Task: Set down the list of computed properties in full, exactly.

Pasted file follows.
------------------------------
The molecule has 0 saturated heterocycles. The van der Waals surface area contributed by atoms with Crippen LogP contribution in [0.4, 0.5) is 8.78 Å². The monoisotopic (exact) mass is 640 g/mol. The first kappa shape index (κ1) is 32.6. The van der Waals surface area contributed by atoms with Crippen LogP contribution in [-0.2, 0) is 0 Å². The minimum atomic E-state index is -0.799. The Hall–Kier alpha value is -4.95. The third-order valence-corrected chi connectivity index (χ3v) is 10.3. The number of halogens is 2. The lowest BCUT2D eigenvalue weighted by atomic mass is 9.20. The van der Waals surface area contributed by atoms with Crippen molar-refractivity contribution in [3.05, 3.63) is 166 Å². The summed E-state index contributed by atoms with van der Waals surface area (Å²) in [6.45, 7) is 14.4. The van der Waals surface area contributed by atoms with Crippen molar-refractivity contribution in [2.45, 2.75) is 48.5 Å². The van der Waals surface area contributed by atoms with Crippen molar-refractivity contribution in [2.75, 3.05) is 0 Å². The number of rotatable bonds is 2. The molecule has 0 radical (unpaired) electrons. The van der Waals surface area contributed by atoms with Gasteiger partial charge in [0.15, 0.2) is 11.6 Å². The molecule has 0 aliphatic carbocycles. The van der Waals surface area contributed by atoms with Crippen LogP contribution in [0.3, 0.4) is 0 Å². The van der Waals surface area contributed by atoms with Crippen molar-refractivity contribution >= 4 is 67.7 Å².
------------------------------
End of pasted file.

The molecule has 0 saturated heterocycles. The van der Waals surface area contributed by atoms with Crippen LogP contribution in [0.4, 0.5) is 8.78 Å². The monoisotopic (exact) mass is 640 g/mol. The first kappa shape index (κ1) is 32.6. The van der Waals surface area contributed by atoms with Crippen LogP contribution in [-0.2, 0) is 0 Å². The minimum atomic E-state index is -0.799. The Hall–Kier alpha value is -4.95. The third-order valence-corrected chi connectivity index (χ3v) is 10.3. The number of halogens is 2. The lowest BCUT2D eigenvalue weighted by atomic mass is 9.20. The van der Waals surface area contributed by atoms with Crippen molar-refractivity contribution in [3.05, 3.63) is 166 Å². The summed E-state index contributed by atoms with van der Waals surface area (Å²) in [6.45, 7) is 14.4. The van der Waals surface area contributed by atoms with Crippen molar-refractivity contribution in [2.45, 2.75) is 48.5 Å². The van der Waals surface area contributed by atoms with Crippen molar-refractivity contribution in [2.75, 3.05) is 0 Å². The number of rotatable bonds is 2. The molecule has 0 radical (unpaired) electrons. The van der Waals surface area contributed by atoms with Gasteiger partial charge in [0.15, 0.2) is 11.6 Å². The molecule has 0 aliphatic carbocycles. The van der Waals surface area contributed by atoms with Crippen LogP contribution in [0.3, 0.4) is 0 Å². The van der Waals surface area contributed by atoms with Crippen molar-refractivity contribution >= 4 is 67.7 Å².